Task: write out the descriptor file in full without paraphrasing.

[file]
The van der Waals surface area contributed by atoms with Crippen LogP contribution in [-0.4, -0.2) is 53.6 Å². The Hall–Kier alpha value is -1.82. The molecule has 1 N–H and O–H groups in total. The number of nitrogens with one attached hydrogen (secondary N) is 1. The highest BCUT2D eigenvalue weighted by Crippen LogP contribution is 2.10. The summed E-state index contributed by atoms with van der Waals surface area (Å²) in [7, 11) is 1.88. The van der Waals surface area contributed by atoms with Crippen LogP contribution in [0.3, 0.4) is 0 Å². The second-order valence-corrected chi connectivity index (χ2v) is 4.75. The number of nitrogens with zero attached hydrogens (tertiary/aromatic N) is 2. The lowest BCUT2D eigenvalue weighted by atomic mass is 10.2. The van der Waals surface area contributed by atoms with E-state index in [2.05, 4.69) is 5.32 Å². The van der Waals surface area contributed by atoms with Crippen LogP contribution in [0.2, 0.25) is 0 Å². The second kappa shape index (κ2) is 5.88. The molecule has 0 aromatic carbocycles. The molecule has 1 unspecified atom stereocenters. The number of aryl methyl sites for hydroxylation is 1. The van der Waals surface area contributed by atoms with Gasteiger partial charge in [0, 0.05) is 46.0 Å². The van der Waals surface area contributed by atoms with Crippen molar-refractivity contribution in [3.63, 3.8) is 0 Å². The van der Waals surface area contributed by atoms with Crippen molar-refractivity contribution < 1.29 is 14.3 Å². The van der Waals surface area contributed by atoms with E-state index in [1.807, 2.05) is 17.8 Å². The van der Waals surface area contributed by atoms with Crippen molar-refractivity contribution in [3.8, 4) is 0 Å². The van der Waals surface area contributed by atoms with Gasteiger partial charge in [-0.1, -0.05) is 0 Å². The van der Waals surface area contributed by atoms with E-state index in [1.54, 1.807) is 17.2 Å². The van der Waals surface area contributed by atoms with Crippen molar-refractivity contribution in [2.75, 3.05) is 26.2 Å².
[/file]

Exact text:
The van der Waals surface area contributed by atoms with Crippen LogP contribution in [-0.4, -0.2) is 53.6 Å². The Hall–Kier alpha value is -1.82. The molecule has 1 N–H and O–H groups in total. The number of nitrogens with one attached hydrogen (secondary N) is 1. The highest BCUT2D eigenvalue weighted by Crippen LogP contribution is 2.10. The summed E-state index contributed by atoms with van der Waals surface area (Å²) in [7, 11) is 1.88. The van der Waals surface area contributed by atoms with Crippen LogP contribution in [0.3, 0.4) is 0 Å². The second-order valence-corrected chi connectivity index (χ2v) is 4.75. The number of nitrogens with zero attached hydrogens (tertiary/aromatic N) is 2. The lowest BCUT2D eigenvalue weighted by atomic mass is 10.2. The van der Waals surface area contributed by atoms with E-state index in [2.05, 4.69) is 5.32 Å². The van der Waals surface area contributed by atoms with Crippen LogP contribution in [0.2, 0.25) is 0 Å². The second kappa shape index (κ2) is 5.88. The molecule has 0 aromatic carbocycles. The molecule has 1 unspecified atom stereocenters. The number of aryl methyl sites for hydroxylation is 1. The van der Waals surface area contributed by atoms with Gasteiger partial charge in [0, 0.05) is 46.0 Å². The van der Waals surface area contributed by atoms with Crippen molar-refractivity contribution in [3.63, 3.8) is 0 Å². The van der Waals surface area contributed by atoms with Crippen molar-refractivity contribution < 1.29 is 14.3 Å². The van der Waals surface area contributed by atoms with E-state index in [1.807, 2.05) is 17.8 Å². The van der Waals surface area contributed by atoms with Crippen molar-refractivity contribution in [3.8, 4) is 0 Å². The van der Waals surface area contributed by atoms with Gasteiger partial charge in [-0.1, -0.05) is 0 Å². The van der Waals surface area contributed by atoms with E-state index in [1.54, 1.807) is 17.2 Å². The van der Waals surface area contributed by atoms with Crippen molar-refractivity contribution in [2.75, 3.05) is 26.2 Å².